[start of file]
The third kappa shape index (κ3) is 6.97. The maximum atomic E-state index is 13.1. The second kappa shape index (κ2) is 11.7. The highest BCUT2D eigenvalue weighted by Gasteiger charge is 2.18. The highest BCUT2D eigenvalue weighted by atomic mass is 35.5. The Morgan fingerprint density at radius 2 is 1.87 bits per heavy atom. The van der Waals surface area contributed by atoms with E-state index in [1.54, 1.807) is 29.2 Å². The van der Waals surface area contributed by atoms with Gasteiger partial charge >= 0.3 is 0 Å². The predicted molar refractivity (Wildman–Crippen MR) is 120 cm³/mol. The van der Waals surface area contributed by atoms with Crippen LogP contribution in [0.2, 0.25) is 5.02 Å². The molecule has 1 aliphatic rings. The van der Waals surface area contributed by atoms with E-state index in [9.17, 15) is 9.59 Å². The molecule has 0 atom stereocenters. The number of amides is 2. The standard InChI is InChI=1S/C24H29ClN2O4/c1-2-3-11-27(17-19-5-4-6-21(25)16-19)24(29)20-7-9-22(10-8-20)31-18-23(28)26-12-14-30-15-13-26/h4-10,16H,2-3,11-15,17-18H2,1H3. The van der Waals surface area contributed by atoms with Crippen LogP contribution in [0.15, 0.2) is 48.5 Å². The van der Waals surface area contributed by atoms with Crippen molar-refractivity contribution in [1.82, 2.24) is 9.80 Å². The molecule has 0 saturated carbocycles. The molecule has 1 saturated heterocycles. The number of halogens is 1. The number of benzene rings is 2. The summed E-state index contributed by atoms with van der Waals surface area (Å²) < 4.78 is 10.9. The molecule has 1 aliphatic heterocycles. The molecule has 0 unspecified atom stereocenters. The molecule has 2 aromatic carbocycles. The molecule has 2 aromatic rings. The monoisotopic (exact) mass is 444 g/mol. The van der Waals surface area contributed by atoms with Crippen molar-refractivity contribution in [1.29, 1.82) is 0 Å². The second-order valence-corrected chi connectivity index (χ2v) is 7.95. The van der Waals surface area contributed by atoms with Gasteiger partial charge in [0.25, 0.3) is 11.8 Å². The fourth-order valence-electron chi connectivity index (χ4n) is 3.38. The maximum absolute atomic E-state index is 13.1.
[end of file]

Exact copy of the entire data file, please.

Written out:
The third kappa shape index (κ3) is 6.97. The maximum atomic E-state index is 13.1. The second kappa shape index (κ2) is 11.7. The highest BCUT2D eigenvalue weighted by Gasteiger charge is 2.18. The highest BCUT2D eigenvalue weighted by atomic mass is 35.5. The Morgan fingerprint density at radius 2 is 1.87 bits per heavy atom. The van der Waals surface area contributed by atoms with E-state index in [1.54, 1.807) is 29.2 Å². The van der Waals surface area contributed by atoms with Gasteiger partial charge >= 0.3 is 0 Å². The predicted molar refractivity (Wildman–Crippen MR) is 120 cm³/mol. The van der Waals surface area contributed by atoms with Crippen LogP contribution in [0.2, 0.25) is 5.02 Å². The molecule has 1 aliphatic rings. The van der Waals surface area contributed by atoms with E-state index in [9.17, 15) is 9.59 Å². The molecule has 0 atom stereocenters. The number of amides is 2. The standard InChI is InChI=1S/C24H29ClN2O4/c1-2-3-11-27(17-19-5-4-6-21(25)16-19)24(29)20-7-9-22(10-8-20)31-18-23(28)26-12-14-30-15-13-26/h4-10,16H,2-3,11-15,17-18H2,1H3. The van der Waals surface area contributed by atoms with Crippen LogP contribution in [0.15, 0.2) is 48.5 Å². The van der Waals surface area contributed by atoms with Crippen molar-refractivity contribution in [1.82, 2.24) is 9.80 Å². The molecule has 0 saturated carbocycles. The molecule has 1 saturated heterocycles. The number of halogens is 1. The number of benzene rings is 2. The summed E-state index contributed by atoms with van der Waals surface area (Å²) < 4.78 is 10.9. The molecule has 1 aliphatic heterocycles. The molecule has 0 unspecified atom stereocenters. The molecule has 2 aromatic carbocycles. The molecule has 2 aromatic rings. The monoisotopic (exact) mass is 444 g/mol. The van der Waals surface area contributed by atoms with Crippen molar-refractivity contribution in [1.29, 1.82) is 0 Å². The second-order valence-corrected chi connectivity index (χ2v) is 7.95. The van der Waals surface area contributed by atoms with Gasteiger partial charge in [0.25, 0.3) is 11.8 Å². The fourth-order valence-electron chi connectivity index (χ4n) is 3.38. The maximum absolute atomic E-state index is 13.1.